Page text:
The Great Discontent

The Great Discontent

Kllo — Chloe Kaul and Simon Lam

Kllo

  • musician
  • songwriter

Melbourne-based musicians Chloe Kaul and Simon Lam, AKA Kllo, grew up just five-minutes away from each other, but their musical beginnings were worlds apart. Here, the two cousins open up to us about merging their individual aesthetics in order to form a new and distinct sound; about improvisation, trusting the process, and learning to let go; and how their music is becoming more old school as they continue to evolve.

You’re cousins—did you grow up near each other? And how did your upbringings influence your individual ideas about music and creativity?

CHLOE: I grew up by the beach, which was a quiet area compared with most of Melbourne. It was easy to escape the hustle and bustle of the city there. It was sort of my escape place.

My parents both listened to music a lot, and there was a real range playing in my house when I was a little kid. My mom listened to soul music, like Aretha Franklin, and Bill Withers, and she also loved Joni Mitchell. My dad listened to a lot of rock, like The Beatles. But my greatest influence was my grandmother, who had been a soprano singer throughout her life. I would go to her house every Friday when I was a young teen, and I would play my music for her while she cooked for me, and we would listen to her records—Frank Sinatra, Ella Fitzgerald, and Ray Charles. I had a very close connection with her. Simon and I grew up about a five minute drive away from each other. His mom and my mom were cousins, and they were really close.

I read that you and Simon felt like you didn’t have much in common growing up?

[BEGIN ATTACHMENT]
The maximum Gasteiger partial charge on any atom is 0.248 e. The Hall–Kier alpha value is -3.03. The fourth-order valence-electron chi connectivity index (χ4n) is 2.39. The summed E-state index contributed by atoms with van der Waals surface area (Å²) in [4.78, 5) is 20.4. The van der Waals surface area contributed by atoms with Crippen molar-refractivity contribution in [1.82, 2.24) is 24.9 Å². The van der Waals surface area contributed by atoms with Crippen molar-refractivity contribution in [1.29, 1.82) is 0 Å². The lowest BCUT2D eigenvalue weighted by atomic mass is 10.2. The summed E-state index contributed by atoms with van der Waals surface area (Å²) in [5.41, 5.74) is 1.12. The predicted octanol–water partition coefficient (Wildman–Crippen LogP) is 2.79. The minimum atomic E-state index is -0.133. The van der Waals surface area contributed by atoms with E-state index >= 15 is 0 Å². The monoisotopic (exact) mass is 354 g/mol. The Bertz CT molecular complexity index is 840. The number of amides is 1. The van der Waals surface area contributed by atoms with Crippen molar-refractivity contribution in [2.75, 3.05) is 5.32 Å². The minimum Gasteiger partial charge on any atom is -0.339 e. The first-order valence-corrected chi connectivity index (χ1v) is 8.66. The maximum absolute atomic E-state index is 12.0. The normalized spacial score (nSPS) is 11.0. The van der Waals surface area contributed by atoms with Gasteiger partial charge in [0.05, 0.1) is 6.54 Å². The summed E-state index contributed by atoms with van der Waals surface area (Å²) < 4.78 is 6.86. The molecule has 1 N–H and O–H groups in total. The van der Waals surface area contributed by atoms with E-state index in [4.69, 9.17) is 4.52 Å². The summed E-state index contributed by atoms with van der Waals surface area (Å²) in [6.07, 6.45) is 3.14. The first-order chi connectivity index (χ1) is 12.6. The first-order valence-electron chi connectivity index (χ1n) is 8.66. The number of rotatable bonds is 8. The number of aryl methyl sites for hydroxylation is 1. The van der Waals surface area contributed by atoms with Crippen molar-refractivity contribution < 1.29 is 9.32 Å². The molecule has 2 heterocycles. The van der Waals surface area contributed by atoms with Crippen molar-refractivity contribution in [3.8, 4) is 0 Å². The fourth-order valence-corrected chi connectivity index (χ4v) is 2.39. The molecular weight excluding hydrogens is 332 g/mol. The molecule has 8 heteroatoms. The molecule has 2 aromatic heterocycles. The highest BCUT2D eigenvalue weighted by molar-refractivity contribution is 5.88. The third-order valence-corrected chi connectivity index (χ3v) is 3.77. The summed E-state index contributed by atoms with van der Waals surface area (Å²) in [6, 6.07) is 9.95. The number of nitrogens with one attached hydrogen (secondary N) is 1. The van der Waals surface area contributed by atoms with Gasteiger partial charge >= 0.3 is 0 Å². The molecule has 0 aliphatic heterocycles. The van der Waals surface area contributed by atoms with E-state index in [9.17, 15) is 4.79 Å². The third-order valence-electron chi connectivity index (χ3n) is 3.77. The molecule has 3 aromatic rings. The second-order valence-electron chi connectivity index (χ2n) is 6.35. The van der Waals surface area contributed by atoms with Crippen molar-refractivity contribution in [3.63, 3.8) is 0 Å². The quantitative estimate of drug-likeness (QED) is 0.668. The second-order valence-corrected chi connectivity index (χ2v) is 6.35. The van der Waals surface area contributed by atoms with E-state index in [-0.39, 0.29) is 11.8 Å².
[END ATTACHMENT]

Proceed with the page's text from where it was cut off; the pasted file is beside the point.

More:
CHLOE: We were just starting to build a relationship, and I guess music brought that out in us. Simon is one of four, and I was nearer in age to his younger sister, so I was closer to her when we were growing up. Simon offered to record me when I was just starting to write my own music. It was quite awkward at first—we were both really shy. He ended up making a really experimental electronic song out of the one that I wrote.

What was your reaction to it?

CHLOE: I wasn’t really used to electronic music like that. I listened to a lot of Amy Winehouse and Lauryn Hill, so when he first sent it over, I was unsure. I’m passionate about electronic now, but it was a shock to the system at first.

I can imagine. Simon, do you come from a more experimental musical background?

SIMON: My musical heritage is strongly tied to my older siblings, rather that my parents. They like music, but they don’t play instruments or have much knowledge about it. And they never played any of the classics. I still don’t know The Beatles very well, and I don’t think I ever really will. I was kind of obsessed with technical pop music from an early age. I grew up listening mostly to my brother’s music—a lot of Radiohead and Ben Folds Five. He showed me the ropes, and taught me all the basics. He also convinced me to play drums, which has been my primary instrument for most of my life.

My three siblings and I used to play a lot together at home. I think the first time I played with Chloe, all five of us played together. I must have been about 15.

CHLOE: It was his mom’s 50th birthday. (laughing)

Even though you had such distinct musical beginnings, you were able to connect through music. How did you eventually land on the sound you have now?

SIMON: It’s funny that Chloe says she was so taken aback from that first track. I was making super experimental music at the time, and I sent her that track because I thought it was one of the more poppy/mainstream things I had made. (laughing)

The sound we have now has taken a lot of trial and error. We came at it from completely different angles—like a big collision of aesthetics. But we’ve always been willing to try out a lot of different things, and we’ve never been too quick to write off ideas—especially when we started. We made anything we thought could work. We’re a little bit more ruthless now.

CHLOE: It was a lot of improvisation. Simon and I would just jam out, and then sort of chase the structure to eventually make a song. But we never really went into it thinking we needed to write something that was a specific genre or anything. We were just writing music together and seeing what came of it.

SIMON: There’s definitely something nice in trusting our musical filters. If the song suits my tastes, and it suits Chloe’s tastes, we know the combination is going to sound like us.